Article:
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Canadian Inflation Tops Expectations, Lowering Rate Cut Odds

Canadian headline inflation unexpectedly accelerated last month, and the underlying price indicators followed most closely by the Bank of Canada jumped – making a back-to-back rate cut at the central bank’s July meeting much less likely. Data released by Statistics Canada this morning showed the Consumer Price Index rising 2.9 percent on a year-over-year basis in May, up from the 2.7 percent increase recorded in April, and well above the 2.6-percent consensus expectation. On a month-over-month basis, prices increased 0.6 percent.

The print incorporated new consumer price index basket weights, but the statistical agency noted that the headline gain would have been the same if 2022 weights were used.

Shelter costs remained the biggest contributor, adding 1.87 percentage points to the headline, but services inflation also drove some of the acceleration, rising 4.6 percent year–over-year, speeding up from 4.2 percent in the previous month.

Core inflation, computed as the average of the two price measures now preferred by the Bank of Canada (trim and median), increased 2.85 percent over the same period last year, up from a revised 2.7 percent average in the prior month. The older “CPI-X” measure, which excludes eight of the most volatile components (fruit, vegetables, gasoline, fuel oil, natural gas, mortgage interest, inter-city transportation and tobacco products) as well as the effect of changes in indirect taxes on the remaining components, climbed 1.8 percent over last year, also up from 1.6 percent previously. Core measures strip out highly-volatile categories, and are often used to develop a better understanding of price pressures in the underlying economy.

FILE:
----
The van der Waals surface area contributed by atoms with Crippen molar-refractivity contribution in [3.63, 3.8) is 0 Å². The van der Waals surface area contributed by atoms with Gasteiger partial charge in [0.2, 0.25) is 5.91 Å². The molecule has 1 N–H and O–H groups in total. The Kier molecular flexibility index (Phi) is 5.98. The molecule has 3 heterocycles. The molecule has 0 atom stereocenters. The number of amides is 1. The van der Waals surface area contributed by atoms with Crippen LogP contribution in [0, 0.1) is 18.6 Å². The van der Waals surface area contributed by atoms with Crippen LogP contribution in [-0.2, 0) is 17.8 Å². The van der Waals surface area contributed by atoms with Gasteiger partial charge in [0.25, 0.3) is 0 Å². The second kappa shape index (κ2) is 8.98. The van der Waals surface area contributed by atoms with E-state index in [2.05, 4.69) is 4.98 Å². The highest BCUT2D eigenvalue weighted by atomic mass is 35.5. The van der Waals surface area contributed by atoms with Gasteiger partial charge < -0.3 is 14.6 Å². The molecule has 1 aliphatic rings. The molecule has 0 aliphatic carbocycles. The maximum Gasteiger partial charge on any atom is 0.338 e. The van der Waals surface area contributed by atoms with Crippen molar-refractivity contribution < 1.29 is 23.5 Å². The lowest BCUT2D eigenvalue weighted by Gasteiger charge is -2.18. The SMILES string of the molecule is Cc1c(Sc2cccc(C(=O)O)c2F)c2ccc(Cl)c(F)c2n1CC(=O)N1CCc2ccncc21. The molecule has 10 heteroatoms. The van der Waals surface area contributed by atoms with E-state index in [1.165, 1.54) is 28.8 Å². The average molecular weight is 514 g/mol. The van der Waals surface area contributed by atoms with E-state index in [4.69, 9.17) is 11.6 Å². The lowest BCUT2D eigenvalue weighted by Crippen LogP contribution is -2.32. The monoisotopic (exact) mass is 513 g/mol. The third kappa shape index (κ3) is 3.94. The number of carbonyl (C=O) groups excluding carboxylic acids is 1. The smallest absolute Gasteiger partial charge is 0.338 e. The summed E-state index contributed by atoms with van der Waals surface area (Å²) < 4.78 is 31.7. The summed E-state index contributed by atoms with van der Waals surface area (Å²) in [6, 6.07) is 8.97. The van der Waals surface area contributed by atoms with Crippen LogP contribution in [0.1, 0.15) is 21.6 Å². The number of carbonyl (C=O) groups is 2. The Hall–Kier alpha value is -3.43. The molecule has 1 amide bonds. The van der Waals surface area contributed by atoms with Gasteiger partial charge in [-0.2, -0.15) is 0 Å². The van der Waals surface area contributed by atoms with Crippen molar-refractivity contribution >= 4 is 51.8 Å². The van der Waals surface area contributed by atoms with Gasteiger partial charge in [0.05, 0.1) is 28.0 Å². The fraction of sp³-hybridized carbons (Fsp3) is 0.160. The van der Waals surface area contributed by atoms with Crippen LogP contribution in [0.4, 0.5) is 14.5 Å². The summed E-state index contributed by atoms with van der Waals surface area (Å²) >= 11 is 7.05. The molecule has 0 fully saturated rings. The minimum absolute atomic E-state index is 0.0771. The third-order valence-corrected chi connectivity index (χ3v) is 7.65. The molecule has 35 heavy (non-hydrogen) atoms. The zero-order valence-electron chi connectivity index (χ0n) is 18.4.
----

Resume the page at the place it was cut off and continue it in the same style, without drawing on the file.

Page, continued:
Swap-implied odds on a cut at the Bank of Canada’s July meeting are falling below pre-release levels, triggering a modest rally in the Canadian dollar against the greenback.

Bottom line: With a sustained moderation in the Bank of Canada’s preferred measures of inflation hitting a speed bump, the stage is set for a quarterly pace of easing in the year ahead. Another inflation print will land before policymakers meet in July, but we suspect an abundance of caution will see the next move land in September, matching the timing of the first rate cut from the Federal Reserve. Speaking with reporters after a speech yesterday, Governor Macklem suggested that rate cut expectations were “reasonable” and said “We don’t want monetary policy to be more restrictive than it has to be,” but warned that lowering borrowing costs “too quickly” could reinvigorate inflation pressures.

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